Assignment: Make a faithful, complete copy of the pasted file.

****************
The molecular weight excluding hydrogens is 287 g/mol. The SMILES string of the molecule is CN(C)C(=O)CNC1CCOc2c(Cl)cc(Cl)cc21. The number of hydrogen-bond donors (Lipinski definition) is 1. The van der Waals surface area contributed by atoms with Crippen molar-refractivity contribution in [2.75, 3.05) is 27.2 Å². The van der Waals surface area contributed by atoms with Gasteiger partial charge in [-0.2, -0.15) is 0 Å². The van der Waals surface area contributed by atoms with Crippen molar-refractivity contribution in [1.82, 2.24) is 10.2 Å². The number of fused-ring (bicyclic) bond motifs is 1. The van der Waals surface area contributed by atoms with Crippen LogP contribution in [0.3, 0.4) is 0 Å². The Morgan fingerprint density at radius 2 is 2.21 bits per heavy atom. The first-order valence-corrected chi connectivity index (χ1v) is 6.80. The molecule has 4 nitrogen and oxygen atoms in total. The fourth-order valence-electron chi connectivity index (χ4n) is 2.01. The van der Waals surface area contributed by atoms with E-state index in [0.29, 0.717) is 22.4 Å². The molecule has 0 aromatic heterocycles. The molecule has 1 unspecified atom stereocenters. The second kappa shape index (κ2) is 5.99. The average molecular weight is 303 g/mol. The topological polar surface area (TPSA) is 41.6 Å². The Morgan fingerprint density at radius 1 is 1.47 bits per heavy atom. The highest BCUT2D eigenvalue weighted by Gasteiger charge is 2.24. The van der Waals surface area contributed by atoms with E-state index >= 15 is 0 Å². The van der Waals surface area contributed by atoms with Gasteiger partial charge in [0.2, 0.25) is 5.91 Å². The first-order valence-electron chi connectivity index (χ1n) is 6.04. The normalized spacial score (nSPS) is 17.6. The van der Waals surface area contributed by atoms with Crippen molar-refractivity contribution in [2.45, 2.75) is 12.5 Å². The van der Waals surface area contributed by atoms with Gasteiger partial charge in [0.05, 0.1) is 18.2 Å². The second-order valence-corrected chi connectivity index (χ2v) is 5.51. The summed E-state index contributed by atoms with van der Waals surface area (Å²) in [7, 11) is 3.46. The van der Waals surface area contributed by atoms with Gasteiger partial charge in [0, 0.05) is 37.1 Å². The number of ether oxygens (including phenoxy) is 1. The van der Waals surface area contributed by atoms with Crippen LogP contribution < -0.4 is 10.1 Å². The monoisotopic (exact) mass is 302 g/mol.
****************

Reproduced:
The molecular weight excluding hydrogens is 287 g/mol. The SMILES string of the molecule is CN(C)C(=O)CNC1CCOc2c(Cl)cc(Cl)cc21. The number of hydrogen-bond donors (Lipinski definition) is 1. The van der Waals surface area contributed by atoms with Crippen molar-refractivity contribution in [2.75, 3.05) is 27.2 Å². The van der Waals surface area contributed by atoms with Gasteiger partial charge in [-0.2, -0.15) is 0 Å². The van der Waals surface area contributed by atoms with Crippen molar-refractivity contribution in [1.82, 2.24) is 10.2 Å². The number of fused-ring (bicyclic) bond motifs is 1. The van der Waals surface area contributed by atoms with Crippen LogP contribution in [0.3, 0.4) is 0 Å². The Morgan fingerprint density at radius 2 is 2.21 bits per heavy atom. The first-order valence-corrected chi connectivity index (χ1v) is 6.80. The molecule has 4 nitrogen and oxygen atoms in total. The fourth-order valence-electron chi connectivity index (χ4n) is 2.01. The van der Waals surface area contributed by atoms with E-state index in [0.29, 0.717) is 22.4 Å². The molecule has 0 aromatic heterocycles. The molecule has 1 unspecified atom stereocenters. The second kappa shape index (κ2) is 5.99. The average molecular weight is 303 g/mol. The topological polar surface area (TPSA) is 41.6 Å². The Morgan fingerprint density at radius 1 is 1.47 bits per heavy atom. The highest BCUT2D eigenvalue weighted by Gasteiger charge is 2.24. The van der Waals surface area contributed by atoms with E-state index >= 15 is 0 Å². The van der Waals surface area contributed by atoms with Gasteiger partial charge in [0.2, 0.25) is 5.91 Å². The first-order valence-electron chi connectivity index (χ1n) is 6.04. The normalized spacial score (nSPS) is 17.6. The van der Waals surface area contributed by atoms with Crippen molar-refractivity contribution in [2.45, 2.75) is 12.5 Å². The van der Waals surface area contributed by atoms with Gasteiger partial charge in [0.05, 0.1) is 18.2 Å². The second-order valence-corrected chi connectivity index (χ2v) is 5.51. The summed E-state index contributed by atoms with van der Waals surface area (Å²) in [7, 11) is 3.46. The van der Waals surface area contributed by atoms with Gasteiger partial charge in [0, 0.05) is 37.1 Å². The number of ether oxygens (including phenoxy) is 1. The van der Waals surface area contributed by atoms with Crippen LogP contribution < -0.4 is 10.1 Å². The monoisotopic (exact) mass is 302 g/mol.